A shaky U.S. Dollar would have a more positive impact on Gold which has already put together a good 2016 return…

A weaker U.S. Dollar would also benefit BlackRock which sees more opportunities outside of the U.S…

(BlackRock)

If you had bought the peaks in this chart, your Equity portfolio has probably done well…

If you are looking for a lid for U.S. interest rates, just look to Japan…

As Japanese rates dove into negative territory, foreign bond buying accelerated. Likely the same thing is occurring in Europe as the Central Banks take their rates negative.

“Did I say Two and Twenty? How about One and Fifteen?”…

Investor redemptions for the entire hedge-fund industry totaled $20.7 billion over the three months through July, according to Eurekahedge. In the same period, long/short funds had $18.4 billion withdrawn. An estimated $6.6 billion flowed out of long/short funds last month alone…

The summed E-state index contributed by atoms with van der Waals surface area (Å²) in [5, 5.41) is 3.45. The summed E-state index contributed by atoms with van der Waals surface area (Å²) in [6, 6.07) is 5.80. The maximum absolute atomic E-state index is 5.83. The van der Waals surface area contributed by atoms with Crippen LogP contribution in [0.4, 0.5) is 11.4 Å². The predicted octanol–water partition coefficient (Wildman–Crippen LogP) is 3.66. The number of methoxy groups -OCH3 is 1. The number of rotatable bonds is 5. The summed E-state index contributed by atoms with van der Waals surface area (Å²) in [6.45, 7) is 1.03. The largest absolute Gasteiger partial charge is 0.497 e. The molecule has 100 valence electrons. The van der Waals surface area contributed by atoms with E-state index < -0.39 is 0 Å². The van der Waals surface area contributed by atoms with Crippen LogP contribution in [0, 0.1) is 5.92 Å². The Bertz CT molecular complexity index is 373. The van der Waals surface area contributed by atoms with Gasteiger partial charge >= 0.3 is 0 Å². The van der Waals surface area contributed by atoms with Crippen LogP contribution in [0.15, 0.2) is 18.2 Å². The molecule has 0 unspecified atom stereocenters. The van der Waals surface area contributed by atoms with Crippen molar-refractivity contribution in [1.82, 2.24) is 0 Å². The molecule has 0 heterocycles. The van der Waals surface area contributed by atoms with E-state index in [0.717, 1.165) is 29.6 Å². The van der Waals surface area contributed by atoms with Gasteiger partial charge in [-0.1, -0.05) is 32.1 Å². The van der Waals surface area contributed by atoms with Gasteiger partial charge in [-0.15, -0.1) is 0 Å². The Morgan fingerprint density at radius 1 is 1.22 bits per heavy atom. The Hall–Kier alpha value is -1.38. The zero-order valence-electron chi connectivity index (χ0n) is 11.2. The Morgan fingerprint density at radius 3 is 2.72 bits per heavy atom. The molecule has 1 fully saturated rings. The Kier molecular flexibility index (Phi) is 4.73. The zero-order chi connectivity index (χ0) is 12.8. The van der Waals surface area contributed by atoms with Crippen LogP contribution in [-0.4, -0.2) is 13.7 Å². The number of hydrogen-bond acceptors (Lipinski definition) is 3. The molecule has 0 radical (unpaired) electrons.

(Bloomberg)

How many years until “The Big Short” falls off the cable/streaming channel rotation?

The consumer has not forgotten about the 2008 financial crisis and is being slow to use the primary residence as a piggy bank. Good for them, but bad for retailers and others dependent on discretionary consumer spending. If consumers become more comfortable about their jobs and the economy, this could be fuel for growth in the future. Until then, it will build.